Questions surrounding motivation and distraction, which ultimately may lead to productivity losses when purely WFH. Personal living conditions vary by economic situation and stage of life, and can therefore complicate a productive work setup, which is already lacking inherent structure. Parents working at home may be encumbered with childcare responsibilities, and others may be distracted by roommates in a relatively small city apartment without privacy or physical working space. Not all remote working is created equal.
Lack of a work persona that breeds an office-based social world where friendships and even deeper personal relationships are forged.
So why do we think that the office is not dead?
First, pre-COVID-19 days SME demand for office space was on the rise and as the SME and Freelance space continues to boom we will definitely continue seeing the rise in demand for the coworking and dedicated office space.
These sectors relied on offices, often co-working spaces for the infrastructure and stability they provided on a day to day basis.
Looking at previous studies and the advantages that come with working from coworking spaces or even dedicated office spaces, one thing that comes out clear is that people working together in the same room tend to solve problems more quickly than remote workers and facing a global recession, companies need to be running as efficiently as possible.
Much has been written about what these future offices will look like. Less densely packed with stricter safety measures in place, successful companies will be making plans now on how to protect their employees.
A solution to provide these shared locations in a safe way is to create high-end, bookable office spaces for company meetings and “away days”.
From in house cafes, technology infrastructure and productivity tools, the services these locations provide would be unparalleled to anything a fully remote team could access.
Another reason is that offices provide an opportunity for workers to get to know one another. Ultimately, offices are more than just a place to do business — like the cities that surround them, they are meeting points for social and cultural exchanges.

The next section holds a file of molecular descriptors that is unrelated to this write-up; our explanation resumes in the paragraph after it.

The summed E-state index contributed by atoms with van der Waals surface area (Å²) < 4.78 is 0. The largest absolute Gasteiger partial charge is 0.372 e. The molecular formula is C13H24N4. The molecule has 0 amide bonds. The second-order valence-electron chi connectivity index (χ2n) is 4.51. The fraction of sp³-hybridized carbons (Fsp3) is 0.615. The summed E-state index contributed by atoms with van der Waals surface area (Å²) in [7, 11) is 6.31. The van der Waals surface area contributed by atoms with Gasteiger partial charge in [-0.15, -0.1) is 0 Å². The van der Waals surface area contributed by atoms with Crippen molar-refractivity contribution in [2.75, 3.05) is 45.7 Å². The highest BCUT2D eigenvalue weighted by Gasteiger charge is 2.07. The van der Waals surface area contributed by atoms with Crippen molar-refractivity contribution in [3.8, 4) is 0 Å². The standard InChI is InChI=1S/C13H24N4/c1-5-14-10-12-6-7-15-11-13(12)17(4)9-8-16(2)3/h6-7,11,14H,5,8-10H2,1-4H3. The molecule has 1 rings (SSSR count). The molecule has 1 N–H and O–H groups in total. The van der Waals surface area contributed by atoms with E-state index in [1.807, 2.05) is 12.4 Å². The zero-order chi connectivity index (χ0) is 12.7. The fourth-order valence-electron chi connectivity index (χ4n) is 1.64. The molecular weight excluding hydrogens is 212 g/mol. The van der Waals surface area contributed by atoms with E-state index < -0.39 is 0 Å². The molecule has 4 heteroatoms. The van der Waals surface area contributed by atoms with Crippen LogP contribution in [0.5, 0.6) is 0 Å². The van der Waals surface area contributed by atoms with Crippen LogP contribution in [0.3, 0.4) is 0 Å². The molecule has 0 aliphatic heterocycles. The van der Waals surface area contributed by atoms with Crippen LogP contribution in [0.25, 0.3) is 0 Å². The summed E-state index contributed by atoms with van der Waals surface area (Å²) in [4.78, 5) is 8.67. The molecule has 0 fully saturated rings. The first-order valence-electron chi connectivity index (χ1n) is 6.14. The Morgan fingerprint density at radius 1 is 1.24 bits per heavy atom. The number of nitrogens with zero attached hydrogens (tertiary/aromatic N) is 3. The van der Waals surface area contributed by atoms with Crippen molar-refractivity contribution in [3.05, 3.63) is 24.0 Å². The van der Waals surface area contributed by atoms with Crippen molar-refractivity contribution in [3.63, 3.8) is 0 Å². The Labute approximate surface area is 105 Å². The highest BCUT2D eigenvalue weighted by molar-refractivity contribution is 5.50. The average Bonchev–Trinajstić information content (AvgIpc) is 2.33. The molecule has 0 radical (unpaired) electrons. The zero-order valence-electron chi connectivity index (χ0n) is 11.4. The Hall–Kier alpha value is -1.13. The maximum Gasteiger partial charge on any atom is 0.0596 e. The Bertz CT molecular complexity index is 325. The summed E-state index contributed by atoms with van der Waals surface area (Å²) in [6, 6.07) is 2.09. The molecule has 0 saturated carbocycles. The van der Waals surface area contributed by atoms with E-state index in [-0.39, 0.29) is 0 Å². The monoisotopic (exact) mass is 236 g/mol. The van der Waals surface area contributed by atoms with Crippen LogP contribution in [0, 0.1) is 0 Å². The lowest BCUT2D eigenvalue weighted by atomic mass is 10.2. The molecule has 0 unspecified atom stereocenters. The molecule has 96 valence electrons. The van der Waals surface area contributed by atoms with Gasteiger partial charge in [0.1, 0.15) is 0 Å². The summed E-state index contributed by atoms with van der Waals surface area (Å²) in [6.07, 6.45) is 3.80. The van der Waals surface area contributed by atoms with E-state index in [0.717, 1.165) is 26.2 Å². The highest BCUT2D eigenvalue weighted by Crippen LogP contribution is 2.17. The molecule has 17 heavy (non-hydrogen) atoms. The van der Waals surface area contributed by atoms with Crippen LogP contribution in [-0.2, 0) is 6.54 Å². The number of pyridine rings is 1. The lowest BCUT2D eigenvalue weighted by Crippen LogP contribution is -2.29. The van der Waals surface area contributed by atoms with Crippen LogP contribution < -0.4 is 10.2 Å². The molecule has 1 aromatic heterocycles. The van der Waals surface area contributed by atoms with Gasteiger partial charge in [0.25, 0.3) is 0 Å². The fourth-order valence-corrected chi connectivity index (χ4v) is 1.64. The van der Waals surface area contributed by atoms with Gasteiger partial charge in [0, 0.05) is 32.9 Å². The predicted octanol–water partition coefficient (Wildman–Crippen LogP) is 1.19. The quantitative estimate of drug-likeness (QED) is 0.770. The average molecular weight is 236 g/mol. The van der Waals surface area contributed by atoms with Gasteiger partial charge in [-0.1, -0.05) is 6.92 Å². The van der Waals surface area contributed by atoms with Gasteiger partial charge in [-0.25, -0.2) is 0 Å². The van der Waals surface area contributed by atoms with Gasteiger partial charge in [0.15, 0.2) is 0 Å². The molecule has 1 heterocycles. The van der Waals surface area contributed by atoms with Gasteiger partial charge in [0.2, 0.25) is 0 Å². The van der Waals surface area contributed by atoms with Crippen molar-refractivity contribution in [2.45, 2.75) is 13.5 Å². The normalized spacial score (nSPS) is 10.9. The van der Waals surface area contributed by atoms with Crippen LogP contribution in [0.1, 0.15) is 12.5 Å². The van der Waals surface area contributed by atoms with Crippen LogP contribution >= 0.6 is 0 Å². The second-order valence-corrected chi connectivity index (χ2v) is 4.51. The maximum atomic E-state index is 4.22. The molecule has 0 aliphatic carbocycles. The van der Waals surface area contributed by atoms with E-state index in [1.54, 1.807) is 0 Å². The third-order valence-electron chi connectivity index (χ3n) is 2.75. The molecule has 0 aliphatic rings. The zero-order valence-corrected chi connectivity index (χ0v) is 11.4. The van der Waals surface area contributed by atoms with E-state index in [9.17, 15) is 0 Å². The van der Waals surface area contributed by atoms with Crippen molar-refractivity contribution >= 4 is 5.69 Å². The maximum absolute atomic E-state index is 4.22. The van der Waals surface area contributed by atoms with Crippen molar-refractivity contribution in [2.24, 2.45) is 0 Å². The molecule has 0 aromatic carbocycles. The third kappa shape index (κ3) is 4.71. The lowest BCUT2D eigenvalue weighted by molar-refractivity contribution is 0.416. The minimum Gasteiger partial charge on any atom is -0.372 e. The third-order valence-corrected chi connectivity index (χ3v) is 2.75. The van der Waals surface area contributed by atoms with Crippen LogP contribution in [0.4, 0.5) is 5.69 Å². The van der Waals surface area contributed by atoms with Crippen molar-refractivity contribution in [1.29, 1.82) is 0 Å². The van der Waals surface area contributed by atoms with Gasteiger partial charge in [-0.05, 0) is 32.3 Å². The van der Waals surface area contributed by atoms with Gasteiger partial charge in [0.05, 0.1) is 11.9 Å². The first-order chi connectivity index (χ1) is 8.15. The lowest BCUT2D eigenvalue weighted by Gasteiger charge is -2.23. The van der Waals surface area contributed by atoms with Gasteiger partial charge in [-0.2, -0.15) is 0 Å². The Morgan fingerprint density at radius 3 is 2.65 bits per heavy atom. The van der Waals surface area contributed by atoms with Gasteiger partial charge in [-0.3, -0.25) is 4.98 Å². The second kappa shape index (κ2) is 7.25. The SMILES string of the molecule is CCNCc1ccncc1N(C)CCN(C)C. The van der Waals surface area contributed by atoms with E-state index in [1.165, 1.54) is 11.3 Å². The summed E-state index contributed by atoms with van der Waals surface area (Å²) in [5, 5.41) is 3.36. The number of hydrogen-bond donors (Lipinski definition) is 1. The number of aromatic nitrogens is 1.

Humans are social animals, and we need more contacts than those of our immediate family provide. As many of us have personally experienced over the last few months, working remotely can be extremely difficult.
Managers have found it much harder to check in with the wellbeing of their workers when isolated from them. No matter the number of videos calls and emails you send, nothing can replace an honest face to face chat.
The office acts as a safe, shared space, where issues can be amicably discussed in the hallway or more privately in a check-in.
It is even more difficult, for those joining teams. During lockdown, many have started new jobs and the usual office tours and group meetings have been replaced by video calls, some of which can be awkward when you haven’t met the people in the squares.
They’re missing out on the casual conversations you get from office life and the opportunities to really get to know their colleagues. It’s extremely difficult to pick up on subtle body language cues and the intention behind a person’s email when you haven’t met boost team morale and productivity.
The other reason is that most homes especially in Nairobi are quite tiny. In a city such as Nairobi, which is densely packed with tiny apartments, it’s simply not viable for many people to work from home indefinitely. Many employees just don’t have the room to set up a home office. And living in such cramped quarters, they need to get out regularly.
We also need to keep in mind that there are still many jobs that can’t be done remotely. In any case, most people just don’t want to get rid of the workplace, they just don’t want to be there all the time. This applies across all developed markets where the technology is adequate to enable remote working,
New Office Dynamics
As working from home becomes more effective, the way people see and use space is also changing and will continue to change as the world continues to navigate the pandemic. Some of these changes will be temporary while others will be long-lasting, if not permanent, changes.
The good news is that the office is not dead, and it never will be. While it is possible for people to effectively work remotely, there is nothing that can fully substitute in-person, face-to-face interactions.